Venkat Venkatasubramanian


819 S.W. Mudd
Mail Code 4721

Tel(212) 854-4453
Fax(212) 854-3054

Understanding Self-Organization, Emergence, and Complexity

When Venkat Venkatasubramanian investigates a complex system—anywhere from understanding the inner workings of chemical plants and power grids to researching the systemic failure of failed institutions—the computational theorist likes to take a holistic approach. It is equally important to understand how a complex system operates as a whole, explains Venkatasubramanian, as it is to dissect its many parts.

As opposed to following a so-called reductionist model when conducting his research, Venkatasubramanian is more interested in taking on an integrative approach in understanding and managing these complex systems.

“Many of the challenges we face in health care, climate change and sustainability, and so on, are problems that require an integrative approach utilizing system-wide thinking,” says Venkatasubramanian. “How do we go from understanding the behavior of the parts to predicting the behavior of the whole? This is the central question in understanding how complex systems self-organize, adapt, and behave. For example, this is central to addressing the neuron-to-mind-to-behavior question. An integrative theory based on systems engineering principles is going to be an essential component in solving this important and challenging puzzle.”

This line of research, and the opportunity to collaborate with world-class faculty in related disciplines at Columbia, is what drew Venkatasbubramanian to Columbia Engineering in 2012 from Purdue University, where he taught for 22 years. As the Samuel Ruben-Peter G. Viele Professor of Engineering in the Department of Chemical Engineering, Venkatasubramanian’s expertise is in modeling and managing risk in complex systems, particularly systemic risk. While his research his deeply theoretical, he works closely with practitioners in industry and business.

Venkatasubramanian has recently launched a new transdisciplinary center at the School—Center for the Management of Systemic Risk (CMSR)—to further pursue this research at Columbia. The new Center, which he is co-directing with Professor David D. Yao, the Piyasombatkul Family Professor of Industrial Engineering and Operations Research, has about two dozen faculty and researchers from the Engineering School, sociology department, statistics department, the Journalism School, Columbia Business School, and the Mailman School of Public Health.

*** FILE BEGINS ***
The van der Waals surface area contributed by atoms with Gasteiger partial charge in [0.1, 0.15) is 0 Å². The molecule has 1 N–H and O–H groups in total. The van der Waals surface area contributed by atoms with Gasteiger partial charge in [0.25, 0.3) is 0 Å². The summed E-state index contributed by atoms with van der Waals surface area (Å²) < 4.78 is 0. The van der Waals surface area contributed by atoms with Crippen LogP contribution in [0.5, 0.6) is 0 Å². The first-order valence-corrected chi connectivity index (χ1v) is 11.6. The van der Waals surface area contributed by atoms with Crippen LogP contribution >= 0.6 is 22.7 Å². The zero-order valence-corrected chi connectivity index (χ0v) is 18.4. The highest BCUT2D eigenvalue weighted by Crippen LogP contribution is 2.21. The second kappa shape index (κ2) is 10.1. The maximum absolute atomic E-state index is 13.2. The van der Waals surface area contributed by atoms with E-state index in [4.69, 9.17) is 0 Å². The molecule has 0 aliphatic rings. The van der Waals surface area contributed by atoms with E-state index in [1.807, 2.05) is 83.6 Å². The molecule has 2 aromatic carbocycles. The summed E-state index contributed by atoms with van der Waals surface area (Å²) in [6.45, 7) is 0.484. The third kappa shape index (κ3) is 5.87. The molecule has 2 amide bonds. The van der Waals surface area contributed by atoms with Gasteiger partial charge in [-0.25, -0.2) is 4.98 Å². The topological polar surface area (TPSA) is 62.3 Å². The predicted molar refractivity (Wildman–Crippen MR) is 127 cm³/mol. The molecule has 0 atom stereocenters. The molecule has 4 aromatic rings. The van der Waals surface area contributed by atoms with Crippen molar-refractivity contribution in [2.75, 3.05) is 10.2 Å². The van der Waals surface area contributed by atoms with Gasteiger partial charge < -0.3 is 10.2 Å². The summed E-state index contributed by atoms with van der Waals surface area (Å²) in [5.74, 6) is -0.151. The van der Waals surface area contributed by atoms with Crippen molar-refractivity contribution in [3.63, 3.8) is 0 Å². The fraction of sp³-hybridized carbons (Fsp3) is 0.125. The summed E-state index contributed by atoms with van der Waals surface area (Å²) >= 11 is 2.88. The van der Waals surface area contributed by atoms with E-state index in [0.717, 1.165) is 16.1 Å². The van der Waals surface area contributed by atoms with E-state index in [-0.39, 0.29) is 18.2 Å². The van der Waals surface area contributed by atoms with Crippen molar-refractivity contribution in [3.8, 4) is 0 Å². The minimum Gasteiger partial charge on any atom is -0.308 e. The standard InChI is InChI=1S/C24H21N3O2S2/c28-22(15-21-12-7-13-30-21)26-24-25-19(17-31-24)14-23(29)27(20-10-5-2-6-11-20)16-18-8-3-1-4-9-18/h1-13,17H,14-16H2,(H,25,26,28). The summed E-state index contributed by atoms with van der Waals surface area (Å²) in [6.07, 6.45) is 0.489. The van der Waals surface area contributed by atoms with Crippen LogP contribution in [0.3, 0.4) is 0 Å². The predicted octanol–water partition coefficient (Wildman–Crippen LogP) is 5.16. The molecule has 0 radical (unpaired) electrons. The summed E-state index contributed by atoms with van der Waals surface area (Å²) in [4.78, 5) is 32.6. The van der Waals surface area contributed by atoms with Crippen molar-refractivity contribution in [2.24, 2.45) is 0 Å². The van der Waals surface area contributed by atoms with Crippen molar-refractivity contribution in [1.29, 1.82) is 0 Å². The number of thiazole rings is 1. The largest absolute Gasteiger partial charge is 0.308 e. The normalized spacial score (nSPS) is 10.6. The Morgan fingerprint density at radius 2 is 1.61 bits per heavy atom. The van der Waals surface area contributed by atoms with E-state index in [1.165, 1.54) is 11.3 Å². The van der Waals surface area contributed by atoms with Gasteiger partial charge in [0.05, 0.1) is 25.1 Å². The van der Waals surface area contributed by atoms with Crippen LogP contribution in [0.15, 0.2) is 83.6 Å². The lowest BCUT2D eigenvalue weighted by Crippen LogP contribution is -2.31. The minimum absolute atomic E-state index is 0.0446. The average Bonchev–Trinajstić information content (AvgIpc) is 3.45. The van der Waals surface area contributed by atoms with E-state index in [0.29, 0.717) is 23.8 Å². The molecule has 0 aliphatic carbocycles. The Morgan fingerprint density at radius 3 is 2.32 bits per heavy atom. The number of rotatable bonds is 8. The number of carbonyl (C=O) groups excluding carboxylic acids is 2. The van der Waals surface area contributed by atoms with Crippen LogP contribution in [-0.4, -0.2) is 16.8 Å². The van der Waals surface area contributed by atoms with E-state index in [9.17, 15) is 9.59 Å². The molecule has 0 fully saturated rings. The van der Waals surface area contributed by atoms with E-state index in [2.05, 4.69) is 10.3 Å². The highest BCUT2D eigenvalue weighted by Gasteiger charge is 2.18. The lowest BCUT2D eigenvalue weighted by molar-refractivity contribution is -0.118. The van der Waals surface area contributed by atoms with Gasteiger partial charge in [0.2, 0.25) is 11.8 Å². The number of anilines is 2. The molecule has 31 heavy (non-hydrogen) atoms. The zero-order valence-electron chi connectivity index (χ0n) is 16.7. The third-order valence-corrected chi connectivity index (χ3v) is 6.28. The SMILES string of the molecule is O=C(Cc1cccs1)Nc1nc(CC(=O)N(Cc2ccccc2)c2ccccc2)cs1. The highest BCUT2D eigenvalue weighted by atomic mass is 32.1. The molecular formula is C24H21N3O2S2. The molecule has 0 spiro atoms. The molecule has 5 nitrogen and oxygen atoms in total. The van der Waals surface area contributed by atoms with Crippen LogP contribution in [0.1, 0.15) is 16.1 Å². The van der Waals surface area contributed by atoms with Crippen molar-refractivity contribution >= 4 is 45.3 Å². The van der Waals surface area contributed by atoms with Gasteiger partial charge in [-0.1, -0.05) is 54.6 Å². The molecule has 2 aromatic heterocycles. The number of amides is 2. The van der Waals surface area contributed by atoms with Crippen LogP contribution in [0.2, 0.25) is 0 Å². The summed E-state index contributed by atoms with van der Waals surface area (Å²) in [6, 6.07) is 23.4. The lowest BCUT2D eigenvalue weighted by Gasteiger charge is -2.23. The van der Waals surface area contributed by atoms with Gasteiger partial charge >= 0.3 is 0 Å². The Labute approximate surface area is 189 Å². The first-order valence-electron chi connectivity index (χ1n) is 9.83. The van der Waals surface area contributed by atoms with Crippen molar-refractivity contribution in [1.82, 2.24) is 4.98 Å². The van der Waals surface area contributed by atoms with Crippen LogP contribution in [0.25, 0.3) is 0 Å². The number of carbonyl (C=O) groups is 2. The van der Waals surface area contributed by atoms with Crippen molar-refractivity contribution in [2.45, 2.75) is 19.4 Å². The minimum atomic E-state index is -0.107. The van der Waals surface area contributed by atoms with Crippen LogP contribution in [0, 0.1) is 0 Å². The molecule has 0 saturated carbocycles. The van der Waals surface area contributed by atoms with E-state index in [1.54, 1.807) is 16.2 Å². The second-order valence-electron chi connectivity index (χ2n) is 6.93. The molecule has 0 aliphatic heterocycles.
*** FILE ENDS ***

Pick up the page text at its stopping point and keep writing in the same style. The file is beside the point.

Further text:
Venkatasubramanian is primarily interested in understanding the basic laws that govern self-organization and a property known as emergence in complex systems. Citing the human gestation period as an example of this, he notes, “Think about it. It is one of the most complex systems that exists out there and the whole thing is self-assembled. There is no one directing traffic inside the womb. There are a million things that can go wrong, but often they don’t. So how does self-organization work in this system and in others? I believe understanding self-organization and emergent behavior, at all levels,” he says, “is perhaps the most important problem for 21st century science.”

A native of Chennai, India, Venkatasubramanian is returning to Morningside Heights for his second stint at Columbia. From 1985 to 1988, shortly after completing post-doctoral work in artificial intelligence at Carnegie Mellon, he was an assistant professor at the Engineering School. At Columbia, he developed the first course in a relatively new area in chemical engineering at the time that focused on artificial intelligence and process engineering.

The interdisciplinary nature of Venkatasubramanian’s research reflects his diverse background. He describes himself as “part physicist, part chemical engineer, and part computer scientist.” After earning his BS in chemical engineering from University of Madras, he completed his master’s in theoretical physics from Vanderbilt and earned his PhD in chemical engineering at Cornell.

At the Engineering School, Venkatasubramanian’s research will also have a focus on big data, studying how machine learning methodologies can be exploited for the discovery and design of novel materials for the chemical and pharmaceutical industries.

BS, University of Madras (India), 1977; MS, Vanderbilt University, 1979; PhD, Cornell University, 1984

By Melanie A. Farmer


I believe understanding self-organization and emergent behavior, at all levels is perhaps the most important problem for 21st century science.

Venkat Venkatasubramanian